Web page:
Wednesday, September 07, 2016

Top Ten Insults of Object-Oriented Ontologies

Call it Speculative Realism, Thing Theory, OOO (Object-Oriented Ontology), neo-Lucretianism, hyperstition, or simply the materialist magician predicted long ago by some obscure British thinker, the New Materialism is here, it's hot in both art and academic worlds, and best of all it's new. It's a "broad theoretical shift," explains Brooke Holmes, "...querying stuff long perceived to be off-limits or just ignored under the conceptual regime of poststructuralist theory: objects, matter, bodies, plants, hurricanes, etc." Or as Matthew Ritchie puts it, "Something is emerging other than the artist and the viewer, a feeling of possibilities embedded unpredictably in, and through, interconnected objects in space and time, impenetrable to an immediate reading from the human perspective." So what's after theory? Things! Things that can save us.

The new mood is theological - a panting for the transcendent after secularism's scorched earth. As D. Graham Burnett (movingly) puts it in the pages of October:
I remain a theological thinker. Which is to say, I believe we have an obligation to train continuously to think impossible thoughts. For God is an impossible thought, toward which we must work to think. We will not “think” God, of course, just as we will not fly. But the arabesques of a leaping dancer are a beautiful form of failed flight, and they have in them much of what flying would be.... and so I like the mad and trembling and urgent and counterintuitive mood of the "new materialism."
But more commonly, the new movements is doggedly anti-theological. As Graham Harman, one of the founding voices puts it, "Art must not become the handmaiden of prose revolutionist booklets where it was once the handmaid of Catholic dogma." More strongly, Suhail Malik demands "the theological hangover has to be discarded in in all its varieties" if object oriented ontologies are to succeed. Speculative Realism, moreover, is "perhaps the inversion of the Christian redemptive scheme," claims Michael Newman.

But I'm quite sympathetic, really. After all, here at Wheaton our stones actually speak, and at Princeton (easily the largest institutional representation of the recent October forum), well, they just don't. But before anyone gets too excited, here's the promised, carefully curated top ten affronts to the movement (and how much there was to choose from!):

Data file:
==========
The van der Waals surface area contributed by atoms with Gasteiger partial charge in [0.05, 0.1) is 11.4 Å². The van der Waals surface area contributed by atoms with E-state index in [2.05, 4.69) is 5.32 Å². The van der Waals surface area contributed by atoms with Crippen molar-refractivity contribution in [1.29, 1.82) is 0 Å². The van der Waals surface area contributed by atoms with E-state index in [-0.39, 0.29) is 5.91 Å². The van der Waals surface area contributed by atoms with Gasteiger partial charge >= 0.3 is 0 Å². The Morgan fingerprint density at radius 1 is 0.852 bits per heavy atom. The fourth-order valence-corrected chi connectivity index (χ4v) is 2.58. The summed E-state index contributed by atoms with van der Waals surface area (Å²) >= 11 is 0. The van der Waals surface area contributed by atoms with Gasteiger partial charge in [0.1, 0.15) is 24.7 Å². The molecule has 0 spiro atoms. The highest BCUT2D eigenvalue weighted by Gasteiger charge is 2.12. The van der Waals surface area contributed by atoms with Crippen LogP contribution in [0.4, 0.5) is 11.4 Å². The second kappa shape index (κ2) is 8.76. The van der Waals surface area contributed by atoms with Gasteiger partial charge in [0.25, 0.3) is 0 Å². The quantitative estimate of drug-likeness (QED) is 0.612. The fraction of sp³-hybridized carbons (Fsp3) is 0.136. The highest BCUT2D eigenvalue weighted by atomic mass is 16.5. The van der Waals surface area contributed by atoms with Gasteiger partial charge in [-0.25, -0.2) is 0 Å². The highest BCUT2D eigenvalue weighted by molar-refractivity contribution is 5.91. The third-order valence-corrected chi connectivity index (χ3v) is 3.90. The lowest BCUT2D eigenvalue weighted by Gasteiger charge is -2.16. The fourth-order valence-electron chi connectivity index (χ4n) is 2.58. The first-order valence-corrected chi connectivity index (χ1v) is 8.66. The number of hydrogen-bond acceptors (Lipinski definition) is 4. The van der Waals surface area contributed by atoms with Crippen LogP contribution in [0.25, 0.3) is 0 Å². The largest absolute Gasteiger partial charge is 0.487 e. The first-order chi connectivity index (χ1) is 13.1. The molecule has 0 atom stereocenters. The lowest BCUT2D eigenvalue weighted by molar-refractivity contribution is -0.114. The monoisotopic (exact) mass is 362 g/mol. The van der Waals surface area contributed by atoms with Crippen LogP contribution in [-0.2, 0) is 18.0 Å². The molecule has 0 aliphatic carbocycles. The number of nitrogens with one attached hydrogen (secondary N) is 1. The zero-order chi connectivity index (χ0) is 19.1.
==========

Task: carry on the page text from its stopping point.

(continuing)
And so, the New Materialism is....
10. "commodity fetishism in academic form" (Andrew Cole in Artforum)
9. "the Real Presence of late capitalism" (D. Graham Burnett in October)
8. "New Age spiritualism dressed up as secular realism" (Bruce Holsinger in Minnesota Review)
7.  "Erector sets of the imagination" (Andrew Cole in Artforum)
6. "A people person's philosophy, after all, in the sense that objects are people too" (Andrew Cole in Artforum)
5. "Avant-garde thought...  tipping its (fetching) bell-boy cap and scrambling to do justice to all the shopping left on the curb by its paymasters.... (D. Graham in October)
4. "perfect justification for [art institutions] to collect, reify and institutionalize every scrap, every residue, every trace" (Julia Bryan-Wilson in October)
3. "a spectacular regression: a non-investigated submission to 'science' here re-mythologized" (Patricia Falguières in October)
2. "concerning... Given the brutality that accumulates with every passing day in the US and elsewhere, I am increasingly weary of arguments that matter matters...  rather BLACK LIVES MATTER" (Julia Bryan-Wilson in October)
1. "Etsy kissed by philosophy" (D. Graham Burnett in October)
Honorable mention goes to the following:
  • "The new materialisms reproduce the faults of the old but in updated language." (McKenzie Wark in October)
  • "I can’t understand why matter requires a 'materialism' to plead its case. The more fragile hypotheses, in need of advocates, are the self, the person, consciousness, imagination.... The thing is not a subaltern." (Christopher S. Wood in October)
  • new materialism "has some fans in the humanities" (Andrew Cole in Artforum)
  • "A new materialism would need to exit the incestuous circle of the academy that reinforces traditional Western figures of authority..." (Camille Henrot, in, that's right, October)
  • Now's not the time to demote human responsibility and agency, or hide in your own museum." (Andrew Cole in October)
  • "a fetishism of the artifact in art history that is in keeping with the fetishism of 'personal
    devices' in the commodity world around us" (Hal Foster in London Review of Books)
  • "Talk of 'thingly' consciousness as vitality or voice will not 'indicate' much of anything but a philosopher's love of language, consumer goods, and entertaining thing-examples like hailstones and tar, aardvarks and baseball." (Andrew Cole in Minnesota Review)
  • "An anthropocentric object-oriented ontology would be a contradiction in terms, because objects are not a means to our ends: they are meaningful whether or not we perceive them." (Andrew Cole in Artforum)
  • "even the ancient Israelites had a more sophisticated program of narcissistic self-loathing!" (D. Graham Burnett in October)
Again, I'm sympathetic, but permit a delicate jibe of my own: Hasn't anyone (and I mean this quite seriously) read Sylvester and the Magic Pebble? You don't want to be a rock.